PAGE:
Tahoe Expeditionary Academy Film Festival showcases student research
Students at Tahoe Expeditionary Academy got the chance to show off their work at the school’s third annual Celebration of Learning and TEA Films Festival Tuesday night, with film topics ranging from debates around gun control to aviation.
“Those videos were all theirs,” said John Considine, films program instructor. “They came up with the ideas and I helped facilitate and show them the best way to make it possible. I think they did a really good job for amateur filmmakers.”
Throughout the last semester small groups totaling 17 high school and middle school students each studied a topic of their choice which brought each group on various trips to Chicago, Washington D.C., and the California coast.
Once the students did the research and captured footage, Considine aided them in the editing process and developing the story line.
Films like “More Than Two Sides” dealt with the controversy over the accessibility of guns in the United States given the country’s high rate of mass shootings. Through visits to Sacramento and Carson City the students connected with individuals on both sides of the debate, then interviewed each other for their film. Each student brought a different perspective to the debate with the film leaning toward more intense background checks while leaving other options open.
“The most effective way to tackle the national problem is to stop thinking of gun control as a political and instead see gun violence as a public health issue,” said student Johan Sotelo. “There’s no one side to this problem.”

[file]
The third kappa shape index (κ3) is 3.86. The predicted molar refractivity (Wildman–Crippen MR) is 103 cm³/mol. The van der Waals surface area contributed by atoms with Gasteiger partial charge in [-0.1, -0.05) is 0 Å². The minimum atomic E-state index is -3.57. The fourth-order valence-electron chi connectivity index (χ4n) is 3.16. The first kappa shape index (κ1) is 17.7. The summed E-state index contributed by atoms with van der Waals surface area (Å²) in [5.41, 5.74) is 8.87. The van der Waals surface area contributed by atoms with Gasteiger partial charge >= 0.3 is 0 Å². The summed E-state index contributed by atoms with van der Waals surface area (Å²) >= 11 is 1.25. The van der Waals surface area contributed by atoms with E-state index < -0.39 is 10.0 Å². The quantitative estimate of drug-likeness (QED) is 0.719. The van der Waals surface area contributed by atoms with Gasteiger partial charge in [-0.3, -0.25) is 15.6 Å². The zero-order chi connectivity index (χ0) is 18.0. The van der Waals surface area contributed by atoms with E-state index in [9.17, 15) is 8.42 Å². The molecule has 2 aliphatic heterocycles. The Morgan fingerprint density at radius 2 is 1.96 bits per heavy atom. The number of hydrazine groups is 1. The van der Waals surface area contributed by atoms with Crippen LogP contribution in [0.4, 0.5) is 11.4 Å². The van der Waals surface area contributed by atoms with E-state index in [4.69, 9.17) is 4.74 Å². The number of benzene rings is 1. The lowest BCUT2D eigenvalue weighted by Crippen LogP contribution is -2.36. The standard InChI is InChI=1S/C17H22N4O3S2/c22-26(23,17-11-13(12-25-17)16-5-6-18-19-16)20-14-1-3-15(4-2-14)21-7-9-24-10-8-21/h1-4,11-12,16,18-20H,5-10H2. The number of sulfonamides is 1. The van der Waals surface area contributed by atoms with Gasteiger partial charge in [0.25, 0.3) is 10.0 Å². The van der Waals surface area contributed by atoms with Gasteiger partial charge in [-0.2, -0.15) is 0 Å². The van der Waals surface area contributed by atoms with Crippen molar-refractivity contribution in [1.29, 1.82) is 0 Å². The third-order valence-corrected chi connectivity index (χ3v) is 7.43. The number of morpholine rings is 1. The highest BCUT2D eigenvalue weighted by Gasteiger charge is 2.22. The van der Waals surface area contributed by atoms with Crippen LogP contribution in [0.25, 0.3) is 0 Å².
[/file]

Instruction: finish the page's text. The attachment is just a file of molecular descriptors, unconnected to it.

A second film studied aviation exploring what the future of the industry would look like. After visiting the Nevada Naval Air Station, speaking with pilots, flying Cessnas at the Truckee Airport and attending an air show, the students determined there were endless ways the industry could change. If anything, the future of aviation is a pilot shortage, according to a pilot interviewed in their film.
“What is the future of aviation,” student Max Loughan asked during an interview in his film. “We found out that we really don’t know.”
Another group took a comedic approach to the same topic in their film “How to Survive an Action Film.” In their film they touched on the mechanics of flying, using unrealistic plane crash scenes in well known action movies like “Pearl Harbor” and James Bond. Using footage from those films they walked through the steps of flight including a pre-flight inspection, communicating with air traffic control and maneuvering the plane in the air.
“I was really impressed with everything they’ve done here,” said Considine. “This is where we’re starting and I’m excited to see where it goes next semester, now that the kids are more comfortable with it.”
Considine said next semester’s group of students will be headed to Barbados and Hawaii for another round of research and film production, with his group headed to Los Angeles to learn how to make a commercial for the school.
“The idea is to have the kids voice promote the school,” he said. “Who better to promote the school than them?”
Hannah Jones is a reporter for the Sierra Sun. She can be reached at 530-550-2652 or firstname.lastname@example.org.
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